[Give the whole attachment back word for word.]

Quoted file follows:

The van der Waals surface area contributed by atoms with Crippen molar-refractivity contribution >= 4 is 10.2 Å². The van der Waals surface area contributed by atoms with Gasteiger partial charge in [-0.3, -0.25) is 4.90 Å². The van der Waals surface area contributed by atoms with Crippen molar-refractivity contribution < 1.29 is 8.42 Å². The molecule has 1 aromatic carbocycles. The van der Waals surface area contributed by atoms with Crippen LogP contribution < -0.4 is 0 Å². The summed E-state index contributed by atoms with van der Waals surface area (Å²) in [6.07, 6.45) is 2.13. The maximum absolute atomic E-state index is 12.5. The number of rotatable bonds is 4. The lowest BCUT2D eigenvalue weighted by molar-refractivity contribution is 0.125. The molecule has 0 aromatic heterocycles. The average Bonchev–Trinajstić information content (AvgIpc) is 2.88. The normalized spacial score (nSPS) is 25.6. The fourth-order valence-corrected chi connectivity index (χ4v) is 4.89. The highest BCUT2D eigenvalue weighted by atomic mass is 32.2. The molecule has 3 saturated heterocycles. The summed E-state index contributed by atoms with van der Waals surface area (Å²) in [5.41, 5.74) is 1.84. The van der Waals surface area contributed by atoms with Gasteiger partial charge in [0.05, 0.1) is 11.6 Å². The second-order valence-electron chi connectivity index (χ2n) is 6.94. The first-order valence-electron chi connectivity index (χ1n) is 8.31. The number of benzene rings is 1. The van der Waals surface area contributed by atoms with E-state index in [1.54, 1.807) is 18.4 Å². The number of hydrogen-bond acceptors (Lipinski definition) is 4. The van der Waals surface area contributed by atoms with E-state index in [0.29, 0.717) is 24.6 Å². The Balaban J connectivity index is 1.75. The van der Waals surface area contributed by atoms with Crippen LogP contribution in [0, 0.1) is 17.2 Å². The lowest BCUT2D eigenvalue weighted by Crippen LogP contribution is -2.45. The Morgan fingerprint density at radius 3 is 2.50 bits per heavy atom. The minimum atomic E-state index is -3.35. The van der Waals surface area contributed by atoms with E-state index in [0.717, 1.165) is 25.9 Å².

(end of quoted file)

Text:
The van der Waals surface area contributed by atoms with Crippen molar-refractivity contribution >= 4 is 10.2 Å². The van der Waals surface area contributed by atoms with Gasteiger partial charge in [-0.3, -0.25) is 4.90 Å². The van der Waals surface area contributed by atoms with Crippen molar-refractivity contribution < 1.29 is 8.42 Å². The molecule has 1 aromatic carbocycles. The van der Waals surface area contributed by atoms with Crippen LogP contribution < -0.4 is 0 Å². The summed E-state index contributed by atoms with van der Waals surface area (Å²) in [6.07, 6.45) is 2.13. The maximum absolute atomic E-state index is 12.5. The number of rotatable bonds is 4. The lowest BCUT2D eigenvalue weighted by molar-refractivity contribution is 0.125. The molecule has 0 aromatic heterocycles. The average Bonchev–Trinajstić information content (AvgIpc) is 2.88. The normalized spacial score (nSPS) is 25.6. The fourth-order valence-corrected chi connectivity index (χ4v) is 4.89. The highest BCUT2D eigenvalue weighted by atomic mass is 32.2. The molecule has 3 saturated heterocycles. The summed E-state index contributed by atoms with van der Waals surface area (Å²) in [5.41, 5.74) is 1.84. The van der Waals surface area contributed by atoms with Gasteiger partial charge in [0.05, 0.1) is 11.6 Å². The second-order valence-electron chi connectivity index (χ2n) is 6.94. The first-order valence-electron chi connectivity index (χ1n) is 8.31. The number of benzene rings is 1. The van der Waals surface area contributed by atoms with E-state index in [1.54, 1.807) is 18.4 Å². The number of hydrogen-bond acceptors (Lipinski definition) is 4. The van der Waals surface area contributed by atoms with E-state index in [0.29, 0.717) is 24.6 Å². The Balaban J connectivity index is 1.75. The van der Waals surface area contributed by atoms with Crippen LogP contribution in [0, 0.1) is 17.2 Å². The lowest BCUT2D eigenvalue weighted by Crippen LogP contribution is -2.45. The Morgan fingerprint density at radius 3 is 2.50 bits per heavy atom. The minimum atomic E-state index is -3.35. The van der Waals surface area contributed by atoms with E-state index in [0.717, 1.165) is 25.9 Å².